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Yeast Suppressor tRNA Genes

Maynard V. Olson, Guy S. Page, André Sentenac, Kate Loughney, Janet Kurjan, Joshua Benditt, Benjamin D. Hall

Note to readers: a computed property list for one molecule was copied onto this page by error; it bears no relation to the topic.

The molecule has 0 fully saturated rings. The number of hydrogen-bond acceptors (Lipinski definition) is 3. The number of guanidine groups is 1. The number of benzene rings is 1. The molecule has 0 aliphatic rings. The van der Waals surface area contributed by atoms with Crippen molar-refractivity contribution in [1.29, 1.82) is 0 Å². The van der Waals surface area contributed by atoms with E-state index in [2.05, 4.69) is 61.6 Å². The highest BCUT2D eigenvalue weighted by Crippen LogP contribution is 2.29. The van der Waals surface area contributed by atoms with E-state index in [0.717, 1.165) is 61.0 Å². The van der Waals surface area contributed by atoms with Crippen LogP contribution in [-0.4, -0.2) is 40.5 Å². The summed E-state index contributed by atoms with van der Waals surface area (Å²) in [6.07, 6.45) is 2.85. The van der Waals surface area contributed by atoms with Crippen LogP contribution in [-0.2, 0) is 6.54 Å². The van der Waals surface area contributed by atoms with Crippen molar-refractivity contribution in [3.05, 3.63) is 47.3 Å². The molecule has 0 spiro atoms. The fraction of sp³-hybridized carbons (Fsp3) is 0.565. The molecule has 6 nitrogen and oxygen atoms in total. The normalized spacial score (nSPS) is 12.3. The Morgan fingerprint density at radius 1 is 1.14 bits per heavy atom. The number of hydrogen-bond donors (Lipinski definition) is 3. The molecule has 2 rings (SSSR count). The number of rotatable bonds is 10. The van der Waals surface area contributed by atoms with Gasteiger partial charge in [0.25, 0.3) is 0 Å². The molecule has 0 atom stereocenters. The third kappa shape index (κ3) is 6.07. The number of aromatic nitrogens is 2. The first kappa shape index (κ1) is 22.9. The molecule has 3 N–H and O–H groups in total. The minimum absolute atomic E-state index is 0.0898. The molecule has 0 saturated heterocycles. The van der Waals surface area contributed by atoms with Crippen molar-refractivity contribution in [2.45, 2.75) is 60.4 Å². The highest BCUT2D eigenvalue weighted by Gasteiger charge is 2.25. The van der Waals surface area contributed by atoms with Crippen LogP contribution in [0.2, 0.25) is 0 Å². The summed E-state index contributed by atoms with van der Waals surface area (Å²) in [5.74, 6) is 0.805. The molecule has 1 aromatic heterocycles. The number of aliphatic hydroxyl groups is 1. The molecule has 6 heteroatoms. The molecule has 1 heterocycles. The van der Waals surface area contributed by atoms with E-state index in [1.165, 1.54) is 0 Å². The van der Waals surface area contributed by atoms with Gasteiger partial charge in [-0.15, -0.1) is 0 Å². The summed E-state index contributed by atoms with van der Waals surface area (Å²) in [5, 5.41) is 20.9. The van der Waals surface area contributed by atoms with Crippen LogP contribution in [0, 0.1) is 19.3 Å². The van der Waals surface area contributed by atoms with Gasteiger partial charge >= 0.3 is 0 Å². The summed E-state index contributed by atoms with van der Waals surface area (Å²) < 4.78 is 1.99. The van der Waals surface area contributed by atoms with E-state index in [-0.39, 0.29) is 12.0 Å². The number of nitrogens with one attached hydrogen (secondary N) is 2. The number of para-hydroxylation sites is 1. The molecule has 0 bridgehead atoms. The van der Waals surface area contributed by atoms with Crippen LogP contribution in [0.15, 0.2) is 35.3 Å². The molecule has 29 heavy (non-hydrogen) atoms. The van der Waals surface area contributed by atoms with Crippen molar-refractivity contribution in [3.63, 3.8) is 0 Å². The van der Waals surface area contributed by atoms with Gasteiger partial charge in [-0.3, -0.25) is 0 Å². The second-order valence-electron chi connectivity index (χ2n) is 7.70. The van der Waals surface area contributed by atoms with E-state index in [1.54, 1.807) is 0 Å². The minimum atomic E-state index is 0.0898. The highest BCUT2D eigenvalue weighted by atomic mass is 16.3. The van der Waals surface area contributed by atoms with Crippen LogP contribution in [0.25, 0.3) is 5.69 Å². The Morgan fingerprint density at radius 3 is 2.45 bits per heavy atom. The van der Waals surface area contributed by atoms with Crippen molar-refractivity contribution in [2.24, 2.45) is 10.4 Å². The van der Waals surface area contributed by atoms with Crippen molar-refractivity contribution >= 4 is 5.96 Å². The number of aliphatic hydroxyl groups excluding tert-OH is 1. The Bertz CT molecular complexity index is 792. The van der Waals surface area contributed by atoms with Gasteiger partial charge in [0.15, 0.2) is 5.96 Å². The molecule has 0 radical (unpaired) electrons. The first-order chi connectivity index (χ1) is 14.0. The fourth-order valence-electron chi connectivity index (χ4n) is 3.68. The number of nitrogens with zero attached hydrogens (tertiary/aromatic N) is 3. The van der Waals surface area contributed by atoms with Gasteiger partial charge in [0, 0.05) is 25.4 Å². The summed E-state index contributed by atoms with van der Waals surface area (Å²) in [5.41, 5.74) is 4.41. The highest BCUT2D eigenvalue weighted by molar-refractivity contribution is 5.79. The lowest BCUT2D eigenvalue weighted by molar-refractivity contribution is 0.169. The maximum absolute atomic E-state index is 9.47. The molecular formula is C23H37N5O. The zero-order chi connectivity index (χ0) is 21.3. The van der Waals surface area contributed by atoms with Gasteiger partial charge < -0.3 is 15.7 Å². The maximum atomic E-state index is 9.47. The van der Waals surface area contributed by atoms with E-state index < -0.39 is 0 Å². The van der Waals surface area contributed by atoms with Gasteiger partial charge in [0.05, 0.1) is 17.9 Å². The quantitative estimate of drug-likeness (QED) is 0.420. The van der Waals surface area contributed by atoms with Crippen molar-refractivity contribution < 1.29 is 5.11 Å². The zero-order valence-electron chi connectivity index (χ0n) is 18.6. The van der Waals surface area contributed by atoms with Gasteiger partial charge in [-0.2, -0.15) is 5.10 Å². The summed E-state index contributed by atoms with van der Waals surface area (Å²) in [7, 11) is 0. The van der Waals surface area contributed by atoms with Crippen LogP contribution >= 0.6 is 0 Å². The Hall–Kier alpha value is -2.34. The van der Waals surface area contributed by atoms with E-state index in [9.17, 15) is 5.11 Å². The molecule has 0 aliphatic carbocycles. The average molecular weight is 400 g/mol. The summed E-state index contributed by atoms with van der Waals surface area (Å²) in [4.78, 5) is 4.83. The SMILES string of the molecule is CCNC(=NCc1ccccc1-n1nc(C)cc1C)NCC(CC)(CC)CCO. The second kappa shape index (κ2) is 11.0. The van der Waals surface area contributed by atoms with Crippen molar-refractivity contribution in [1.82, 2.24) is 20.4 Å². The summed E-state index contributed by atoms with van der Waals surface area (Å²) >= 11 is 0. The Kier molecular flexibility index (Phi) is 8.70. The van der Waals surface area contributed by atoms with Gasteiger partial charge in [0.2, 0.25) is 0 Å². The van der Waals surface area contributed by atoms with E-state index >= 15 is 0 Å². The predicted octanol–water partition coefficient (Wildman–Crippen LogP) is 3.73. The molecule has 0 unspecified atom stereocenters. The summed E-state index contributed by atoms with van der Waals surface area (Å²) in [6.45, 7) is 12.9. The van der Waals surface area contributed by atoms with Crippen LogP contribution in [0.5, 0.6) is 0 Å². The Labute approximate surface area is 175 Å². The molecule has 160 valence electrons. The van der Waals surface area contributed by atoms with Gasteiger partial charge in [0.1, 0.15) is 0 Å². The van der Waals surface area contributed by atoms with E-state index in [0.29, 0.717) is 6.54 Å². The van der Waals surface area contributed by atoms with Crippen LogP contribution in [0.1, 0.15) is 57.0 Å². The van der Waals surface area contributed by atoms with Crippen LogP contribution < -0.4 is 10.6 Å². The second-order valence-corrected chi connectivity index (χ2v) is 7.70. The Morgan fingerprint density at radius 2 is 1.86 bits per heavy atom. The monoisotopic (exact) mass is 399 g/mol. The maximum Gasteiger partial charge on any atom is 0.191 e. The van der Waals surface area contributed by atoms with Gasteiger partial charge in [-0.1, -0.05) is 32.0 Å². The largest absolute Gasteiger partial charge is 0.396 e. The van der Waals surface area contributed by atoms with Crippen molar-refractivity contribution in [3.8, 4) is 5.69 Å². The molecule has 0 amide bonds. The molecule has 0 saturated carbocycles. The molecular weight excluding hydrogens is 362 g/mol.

The advent of rapid techniques for isolating and characterizing specific eukaryotic DNA sequences offers the promise of studying the structure and function of eukaryotic tRNA genes at the level of individual nucleotides. tRNA genes in any eukaryotic organism are readily accessible by these techniques; both their small size and the availability of purified tRNAs as RNA-DNA hybridization probes facilitate applications of molecular cloning and DNA sequencing to these genes. It has been our view, however, that the complex series of steps by which the coding sequence of a tRNA gene is expressed as a mature, functional tRNA molecule is unlikely to be decipherable by structural studies alone. We have chosen, therefore, to focus our efforts on the molecular cloning and physical analysis of a small set of yeast tRNA genes that have been genetically identified as nonsense suppressors (Hawthorne and Leupold 1974). Twelve genetically mapped loci in yeast correspond to nonsense suppressors of known amino-acid-insertion specificity (Table 1). In only two cases, SUP5UAG and SUPRL1UAG (Piper et al. 1976; Piper 1978), have these nonsense suppressor mutations been shown to affect the primary structure of a tRNA, but there is now little doubt that all the loci in Table 1 correspond to tRNA genes. The tyrosine-inserting loci have been particularly intensively studied at the DNA level and a SUP4UAA gene was shown to be mutant in the DNA sequence specifying a tRNATyr anticodon (Goodman et al. 1977; M. V. Olson et al. 1977, 1979, in prep.).


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